A serial hacker going by the name of Gnosticplayers is selling the personal data of 26 million people who have been using the services of six different companies from across the world.

How to use Samsung's Bixby assistant for all of your smartphone tasks

Samsung Bixby is a powerful tool, but not the most intuitive one we've encountered. Here's how to set up and use every feature of Samsung's digital assistant, as well as what to expect in the future.
Social Media

Facebook explains its worst outage as 3 million users head to Telegram

Facebook, if you didn't already know it, suffered a bit of an issue on Wednesday, March 13. An issue that took down not only its social networking site, but also Instagram, WhatsApp, and Messenger. On Thursday it offered an explanation.
Social Media

Your Google+ public content will remain viewable on the web, if you want it to

Google's failed social network — Google+ — will soon be wiped from the internet, but there's a team of volunteers working right now to save its public content for the Internet Archive.

How to easily record your laptop screen with apps you already have

Learning how to record your computer screen shouldn't be a challenge. Lucky for you, our comprehensive guide lays out how to do so using a host of methods, including both free and premium utilities, in both MacOS and Windows 10.

Here's how to download a YouTube video to watch offline later

Learning how to download YouTube videos is easier than you might think. There are tools you can use both online and offline. This step-by-step guide will instruct you on how to use them.

There’s more space on MySpace after ‘accidental’ wipe of 50 million songs

MySpace is no longer a safe refuge for music and media produced in the 2000s. It said that almost any artistic content uploaded to the site between 2003 and 2015 may have been lost as part of a server migration last year.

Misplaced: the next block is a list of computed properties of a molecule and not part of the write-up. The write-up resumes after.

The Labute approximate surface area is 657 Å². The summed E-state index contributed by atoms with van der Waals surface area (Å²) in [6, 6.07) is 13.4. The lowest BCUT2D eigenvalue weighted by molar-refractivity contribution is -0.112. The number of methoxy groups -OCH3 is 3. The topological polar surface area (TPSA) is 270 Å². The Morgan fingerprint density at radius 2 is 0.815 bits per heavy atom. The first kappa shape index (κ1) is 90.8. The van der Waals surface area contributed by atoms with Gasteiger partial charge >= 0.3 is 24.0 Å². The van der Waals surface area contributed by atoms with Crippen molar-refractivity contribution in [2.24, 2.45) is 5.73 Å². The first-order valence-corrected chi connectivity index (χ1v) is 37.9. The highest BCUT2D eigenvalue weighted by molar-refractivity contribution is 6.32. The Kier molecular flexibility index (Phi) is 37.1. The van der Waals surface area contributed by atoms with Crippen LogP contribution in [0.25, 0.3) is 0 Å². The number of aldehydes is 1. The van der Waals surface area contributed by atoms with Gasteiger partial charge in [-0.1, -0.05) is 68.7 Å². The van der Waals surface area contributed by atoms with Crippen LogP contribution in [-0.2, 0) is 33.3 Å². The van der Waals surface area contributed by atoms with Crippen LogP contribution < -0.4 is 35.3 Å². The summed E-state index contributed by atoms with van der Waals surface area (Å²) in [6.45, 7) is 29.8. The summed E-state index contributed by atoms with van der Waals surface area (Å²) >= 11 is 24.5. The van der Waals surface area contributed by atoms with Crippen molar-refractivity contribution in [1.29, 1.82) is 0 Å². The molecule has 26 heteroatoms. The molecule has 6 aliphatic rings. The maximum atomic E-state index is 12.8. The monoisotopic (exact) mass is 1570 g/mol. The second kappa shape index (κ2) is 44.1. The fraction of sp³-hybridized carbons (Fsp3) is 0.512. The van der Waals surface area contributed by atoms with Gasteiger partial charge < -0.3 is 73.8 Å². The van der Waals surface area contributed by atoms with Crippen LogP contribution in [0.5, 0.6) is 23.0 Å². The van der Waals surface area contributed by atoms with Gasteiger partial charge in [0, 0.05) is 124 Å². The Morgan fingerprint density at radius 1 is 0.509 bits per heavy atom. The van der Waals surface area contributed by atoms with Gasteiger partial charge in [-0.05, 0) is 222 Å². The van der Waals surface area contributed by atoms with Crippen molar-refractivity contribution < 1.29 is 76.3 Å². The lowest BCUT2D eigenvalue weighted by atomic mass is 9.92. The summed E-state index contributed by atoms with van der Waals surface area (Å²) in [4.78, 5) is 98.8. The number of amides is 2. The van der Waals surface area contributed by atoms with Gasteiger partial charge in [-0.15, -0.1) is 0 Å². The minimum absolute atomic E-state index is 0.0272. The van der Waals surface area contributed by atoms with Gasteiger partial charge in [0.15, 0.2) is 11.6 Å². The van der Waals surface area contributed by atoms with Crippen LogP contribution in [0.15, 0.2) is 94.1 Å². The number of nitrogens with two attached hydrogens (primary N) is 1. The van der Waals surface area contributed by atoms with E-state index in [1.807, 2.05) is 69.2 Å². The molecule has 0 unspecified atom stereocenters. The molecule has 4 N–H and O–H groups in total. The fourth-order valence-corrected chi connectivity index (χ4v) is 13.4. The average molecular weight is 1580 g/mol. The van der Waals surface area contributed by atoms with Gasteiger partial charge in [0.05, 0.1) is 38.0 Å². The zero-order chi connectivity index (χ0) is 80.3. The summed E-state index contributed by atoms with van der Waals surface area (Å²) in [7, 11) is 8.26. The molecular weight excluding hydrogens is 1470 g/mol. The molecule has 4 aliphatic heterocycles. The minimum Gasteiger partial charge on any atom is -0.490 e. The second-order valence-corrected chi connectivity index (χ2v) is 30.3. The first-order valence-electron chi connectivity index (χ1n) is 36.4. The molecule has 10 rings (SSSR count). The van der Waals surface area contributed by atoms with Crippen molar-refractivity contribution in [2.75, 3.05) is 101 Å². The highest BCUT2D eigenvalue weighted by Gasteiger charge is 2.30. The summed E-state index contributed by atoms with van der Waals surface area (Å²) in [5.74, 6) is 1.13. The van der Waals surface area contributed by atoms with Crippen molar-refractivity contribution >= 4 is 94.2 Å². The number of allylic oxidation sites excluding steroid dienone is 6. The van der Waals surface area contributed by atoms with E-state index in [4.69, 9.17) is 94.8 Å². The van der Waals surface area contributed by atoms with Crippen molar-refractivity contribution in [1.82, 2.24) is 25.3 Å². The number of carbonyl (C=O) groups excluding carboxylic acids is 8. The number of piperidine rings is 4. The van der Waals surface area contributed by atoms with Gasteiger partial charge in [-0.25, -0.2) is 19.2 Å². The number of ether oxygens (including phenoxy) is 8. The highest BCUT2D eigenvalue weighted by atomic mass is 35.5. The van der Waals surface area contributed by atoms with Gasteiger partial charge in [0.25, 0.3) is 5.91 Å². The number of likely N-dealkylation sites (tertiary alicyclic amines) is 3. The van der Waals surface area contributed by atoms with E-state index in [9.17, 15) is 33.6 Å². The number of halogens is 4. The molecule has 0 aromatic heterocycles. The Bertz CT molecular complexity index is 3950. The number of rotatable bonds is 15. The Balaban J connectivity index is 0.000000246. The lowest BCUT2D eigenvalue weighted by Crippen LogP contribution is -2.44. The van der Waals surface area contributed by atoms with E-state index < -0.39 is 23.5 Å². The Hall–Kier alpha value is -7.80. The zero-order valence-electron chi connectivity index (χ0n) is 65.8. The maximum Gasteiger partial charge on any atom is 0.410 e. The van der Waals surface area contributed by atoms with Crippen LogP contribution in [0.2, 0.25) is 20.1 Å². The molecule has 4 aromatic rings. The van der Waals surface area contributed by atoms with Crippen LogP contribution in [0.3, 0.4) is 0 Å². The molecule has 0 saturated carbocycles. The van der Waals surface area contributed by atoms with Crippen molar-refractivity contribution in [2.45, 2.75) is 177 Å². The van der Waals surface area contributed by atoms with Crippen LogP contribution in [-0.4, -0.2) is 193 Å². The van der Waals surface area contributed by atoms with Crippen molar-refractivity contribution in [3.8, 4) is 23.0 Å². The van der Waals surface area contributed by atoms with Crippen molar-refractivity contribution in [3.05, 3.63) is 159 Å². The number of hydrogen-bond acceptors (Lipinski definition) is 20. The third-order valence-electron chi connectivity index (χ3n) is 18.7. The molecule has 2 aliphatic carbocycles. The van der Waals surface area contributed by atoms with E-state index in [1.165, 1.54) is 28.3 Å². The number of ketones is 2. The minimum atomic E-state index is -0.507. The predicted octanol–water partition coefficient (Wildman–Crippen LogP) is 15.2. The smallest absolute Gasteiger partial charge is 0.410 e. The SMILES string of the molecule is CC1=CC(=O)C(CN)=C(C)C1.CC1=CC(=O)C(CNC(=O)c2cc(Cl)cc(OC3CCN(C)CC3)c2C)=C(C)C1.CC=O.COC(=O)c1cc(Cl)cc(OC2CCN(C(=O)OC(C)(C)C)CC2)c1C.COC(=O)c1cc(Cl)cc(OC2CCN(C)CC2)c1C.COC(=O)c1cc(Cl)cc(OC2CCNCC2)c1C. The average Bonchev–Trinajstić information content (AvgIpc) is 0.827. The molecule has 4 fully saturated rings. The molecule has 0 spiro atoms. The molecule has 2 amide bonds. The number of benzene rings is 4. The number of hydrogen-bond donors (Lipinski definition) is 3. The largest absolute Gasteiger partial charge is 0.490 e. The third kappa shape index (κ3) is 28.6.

How to change your Gmail password in just a few quick steps

Regularly updating your passwords is a good way to stay secure online, but each site and service has their own way of doing it. Here's a quick guide on how to change your Gmail password in a few short steps.

Reluctant to give your email address away? Here's how to make a disposable one

Want to sign up for a service without the risk of flooding your inbox with copious amounts of spam and unwanted email? You might want to consider using disposable email addresses via one of these handy services.
Social Media

New Zealand attack shows that as A.I. filters get smarter, so do violators

The shootings in Christchurch, New Zealand were livestreamed to social media, and while stats show networks are improving at removing offending videos, as the system improves, so do the violators' workarounds.

Edit, sign, append, and save with six of the best PDF editors

Though there are plenty of PDF editors to be had online, finding a solution with the tools you need can be tough. Here are the best PDF editors for your editing needs, no matter your budget or operating system.